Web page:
If the cathode isn't bypassed (pentode cathode follower, as in the upper half of a Kimmel) then screen voltage swing is essential if you want to prevent a type of ultralinear operation that will reduce gain and raise Zo. In that case, a series resistor + healthy screen coupling to the cathode is required.

The screen impedance is pretty up there, so a big capacitor isn't required. Guesstimate it as: Rsg= (Vsgk/Isgq || Rsg), and scale the capacitor according to your low frequency requirements.

There are other cases where you might have to tailor the screen bypass for other considerations since the screen is kind of a control grid, and the RC combination can insert an extra pole into the transfer characteristic of the amp, with sometimes unexpected results.

Quote:
My current application is a guitar amp, so distortion is not a bad thing, I don't think.
Go with the simple series dropping resistor and see what happens. If it sounds too gawdawful, then try stiffening up that screen voltage.
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Old 6th June 2007, 04:53 PM   #8
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One thing to keep in mind with pentodes....You want to stay in the SATURATION region for the entire load-line swing....
The SATURATION region is the part of the IV curve that goes horizontal after the knee or close to that....It has a small slope...that slope is the plate resistance and it is quite high...An ideal pentode would have totally flat horizontal curves indicating a perfect current source of infinite impedence...
Well the key curve to look at is your 0v bias curve...since this is the end of the line for your load-line swing.....assuming your staying away from driving for grid current...
YOu want to maximize your AC swing for the must current and most voltage..so when the load-line approches the 0v bias curve cross it to the right of the knee and make sure your still in Saturation.... if your plate load number is too big you will interect you 0v bias curve when it is still in the TRIODE region when it is almost vertical....this will not only introduce more non-linearity, but the plate resistance of the pentode will drop low and cuase more issues...

Chris
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Old 6th June 2007, 09:57 PM   #9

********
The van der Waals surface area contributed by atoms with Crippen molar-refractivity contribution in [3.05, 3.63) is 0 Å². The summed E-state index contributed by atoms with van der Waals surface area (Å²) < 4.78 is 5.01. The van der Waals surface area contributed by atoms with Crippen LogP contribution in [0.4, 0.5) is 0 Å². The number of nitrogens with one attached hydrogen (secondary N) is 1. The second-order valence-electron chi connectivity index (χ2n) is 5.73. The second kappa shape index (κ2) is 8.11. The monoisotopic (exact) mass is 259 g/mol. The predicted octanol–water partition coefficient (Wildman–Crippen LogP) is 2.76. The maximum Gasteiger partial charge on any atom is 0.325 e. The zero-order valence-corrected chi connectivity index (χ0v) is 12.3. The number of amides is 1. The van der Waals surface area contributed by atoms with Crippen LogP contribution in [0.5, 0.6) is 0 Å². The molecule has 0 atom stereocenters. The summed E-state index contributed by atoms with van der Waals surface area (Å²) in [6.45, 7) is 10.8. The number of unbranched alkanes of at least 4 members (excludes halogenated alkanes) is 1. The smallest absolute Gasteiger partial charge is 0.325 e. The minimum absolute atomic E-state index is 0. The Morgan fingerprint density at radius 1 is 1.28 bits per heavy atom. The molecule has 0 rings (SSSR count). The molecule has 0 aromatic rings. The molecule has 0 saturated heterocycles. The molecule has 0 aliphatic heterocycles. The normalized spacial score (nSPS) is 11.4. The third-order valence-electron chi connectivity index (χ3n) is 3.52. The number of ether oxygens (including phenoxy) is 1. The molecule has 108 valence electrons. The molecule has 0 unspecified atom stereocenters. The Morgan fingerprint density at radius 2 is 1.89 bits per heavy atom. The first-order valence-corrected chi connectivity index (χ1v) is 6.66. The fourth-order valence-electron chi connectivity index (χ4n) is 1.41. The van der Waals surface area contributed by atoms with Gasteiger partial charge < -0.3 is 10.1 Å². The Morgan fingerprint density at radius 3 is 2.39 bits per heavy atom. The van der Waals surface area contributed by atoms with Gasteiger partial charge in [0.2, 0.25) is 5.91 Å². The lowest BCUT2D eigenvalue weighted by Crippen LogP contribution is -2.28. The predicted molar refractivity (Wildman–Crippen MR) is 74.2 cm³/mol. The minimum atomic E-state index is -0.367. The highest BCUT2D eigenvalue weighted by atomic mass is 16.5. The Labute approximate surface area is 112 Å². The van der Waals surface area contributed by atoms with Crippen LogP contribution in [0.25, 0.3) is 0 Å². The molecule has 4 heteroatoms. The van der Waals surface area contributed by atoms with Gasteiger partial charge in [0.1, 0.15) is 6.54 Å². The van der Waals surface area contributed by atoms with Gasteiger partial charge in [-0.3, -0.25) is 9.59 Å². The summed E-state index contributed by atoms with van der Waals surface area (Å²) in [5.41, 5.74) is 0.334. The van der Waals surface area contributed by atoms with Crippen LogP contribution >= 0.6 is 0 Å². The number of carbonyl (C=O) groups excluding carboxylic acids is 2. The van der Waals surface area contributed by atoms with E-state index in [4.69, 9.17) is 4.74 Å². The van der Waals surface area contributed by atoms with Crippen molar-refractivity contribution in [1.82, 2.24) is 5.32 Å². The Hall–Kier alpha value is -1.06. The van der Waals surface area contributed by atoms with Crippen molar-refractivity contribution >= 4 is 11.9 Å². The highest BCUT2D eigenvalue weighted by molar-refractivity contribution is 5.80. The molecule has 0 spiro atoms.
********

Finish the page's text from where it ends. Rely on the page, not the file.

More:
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Quote:
Originally posted by cerrem
if your plate load number is too big you will interect you 0v bias curve when it is still in the TRIODE region when it is almost vertical....this will not only introduce more non-linearity, but the plate resistance of the pentode will drop low and cuase more issues...

Chris
(See attached)

This may or may not be a problem. If doing something like a DC voltage amp for a regulator, then dunworryboudit: the Vgk will always stay very close to the nominal bias value. That's how the thing works: it always tries to move the voltage to maintain that particular value of voltage differential.

If you can't be certain that some idgit won't connect to some source that outputs more than 2.5Vp, then you can either do one of two things: draw a loadline that goes through Vgk= 0 while still within saturation. Here, you wouldn't want to do that because we've already got one helluvagood loadline there. (The one in Blue, not the Green one.)

Now, it would be nice if we could replace the Vgk= -1.0Vdc line with the Vgk= 0V line. Since this particular characteristic was made against Vsgk= 150Vdc, we can do just that. If we want to drop the whole thing by one volt, pick off the loadline Ip at a Vgk= -4.0V. Then go to the "Average Transfer Characteristic" chart that plots Vgk against Ip at various screen voltages. Find out where the -3.0V line intercepts the plate current for Vgk= -4.0V @ Vsgk= 150V. By means of interpolation, this comes quite close to a Vsgk= 120Vdc (actually something like 119. something, something, something but don't worry about that since VTs aren't all that accurate, and VT circuits tend to be rather "forgiving").

Once you have your new screen voltage, next find from the chart the Vgk that'll give the original design Ipq for the new Vgkq bias.

This should preserve the original design performance (or come close enough for tweaking the Vsg for minimal THD if that's what you want) and close enough so that you won't be poofing screens by operating too close to the "triode" region.
Attached Images
File Type: png 6au6-loadline.png (79.8 KB, 689 views)
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Old 6th June 2007, 10:42 PM   #10
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I think of pentodes liking constant voltage, whereas triodes "like" constant current. Pentodes generally have lower distortion (and particularly lower odd harmonics) with smaller plate loads. Of course, with constant voltage you get no output.

I choose the smallest plate load that gives me enough output voltage swing for my application. Lower screen voltages generally produce less distortion, but then there is less input headroom. It's a balancing act. And I recommend trying VR tubes for the screen supplies. They were made for this service and work (and sound) very well.

Unlike what some others have advised I try to stay COMPLETELY away from the knees in the curves. This usually means higher plate voltages and smaller plate resistors (and hence lower gain) than what is recommended as an operating point in the data sheets.

The data sheets try to maximise the gain by aiming the load line at one of the knees. I try to aim the high current end of the loadline as near to the flat part of the 0V curve as possible. If you don't need the input headroom this gives, use a lower screen voltage.

I'm sure some will disagree with the above method, but I say try it. I think you'll like it.